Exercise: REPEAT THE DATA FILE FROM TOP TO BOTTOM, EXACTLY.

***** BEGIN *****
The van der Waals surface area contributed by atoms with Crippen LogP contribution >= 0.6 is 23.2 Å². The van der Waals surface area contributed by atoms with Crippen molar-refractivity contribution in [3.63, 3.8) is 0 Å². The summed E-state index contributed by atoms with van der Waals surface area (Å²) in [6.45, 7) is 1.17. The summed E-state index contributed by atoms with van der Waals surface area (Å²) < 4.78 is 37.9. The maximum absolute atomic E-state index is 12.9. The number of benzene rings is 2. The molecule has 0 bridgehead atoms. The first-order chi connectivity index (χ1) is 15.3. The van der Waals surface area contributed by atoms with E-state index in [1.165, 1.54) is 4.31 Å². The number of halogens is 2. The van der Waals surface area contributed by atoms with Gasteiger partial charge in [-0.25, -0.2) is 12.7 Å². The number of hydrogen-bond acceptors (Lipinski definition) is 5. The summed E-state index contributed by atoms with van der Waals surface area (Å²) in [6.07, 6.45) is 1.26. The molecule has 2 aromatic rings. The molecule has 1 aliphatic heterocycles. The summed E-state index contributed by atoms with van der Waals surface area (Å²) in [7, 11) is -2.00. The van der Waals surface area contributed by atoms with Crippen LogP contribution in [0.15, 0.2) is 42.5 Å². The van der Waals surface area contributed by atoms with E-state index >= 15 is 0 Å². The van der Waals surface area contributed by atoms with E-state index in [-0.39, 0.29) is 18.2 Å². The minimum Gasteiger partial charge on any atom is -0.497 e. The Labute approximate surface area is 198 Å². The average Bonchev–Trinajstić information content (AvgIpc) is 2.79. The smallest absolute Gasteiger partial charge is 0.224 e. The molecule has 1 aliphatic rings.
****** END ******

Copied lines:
The van der Waals surface area contributed by atoms with Crippen LogP contribution >= 0.6 is 23.2 Å². The van der Waals surface area contributed by atoms with Crippen molar-refractivity contribution in [3.63, 3.8) is 0 Å². The summed E-state index contributed by atoms with van der Waals surface area (Å²) in [6.45, 7) is 1.17. The summed E-state index contributed by atoms with van der Waals surface area (Å²) < 4.78 is 37.9. The maximum absolute atomic E-state index is 12.9. The number of benzene rings is 2. The molecule has 0 bridgehead atoms. The first-order chi connectivity index (χ1) is 15.3. The van der Waals surface area contributed by atoms with E-state index in [1.165, 1.54) is 4.31 Å². The number of halogens is 2. The van der Waals surface area contributed by atoms with Gasteiger partial charge in [-0.25, -0.2) is 12.7 Å². The number of hydrogen-bond acceptors (Lipinski definition) is 5. The summed E-state index contributed by atoms with van der Waals surface area (Å²) in [6.07, 6.45) is 1.26. The molecule has 2 aromatic rings. The molecule has 1 aliphatic heterocycles. The summed E-state index contributed by atoms with van der Waals surface area (Å²) in [7, 11) is -2.00. The van der Waals surface area contributed by atoms with Crippen LogP contribution in [0.15, 0.2) is 42.5 Å². The van der Waals surface area contributed by atoms with E-state index >= 15 is 0 Å². The van der Waals surface area contributed by atoms with E-state index in [-0.39, 0.29) is 18.2 Å². The minimum Gasteiger partial charge on any atom is -0.497 e. The Labute approximate surface area is 198 Å². The average Bonchev–Trinajstić information content (AvgIpc) is 2.79. The smallest absolute Gasteiger partial charge is 0.224 e. The molecule has 1 aliphatic rings.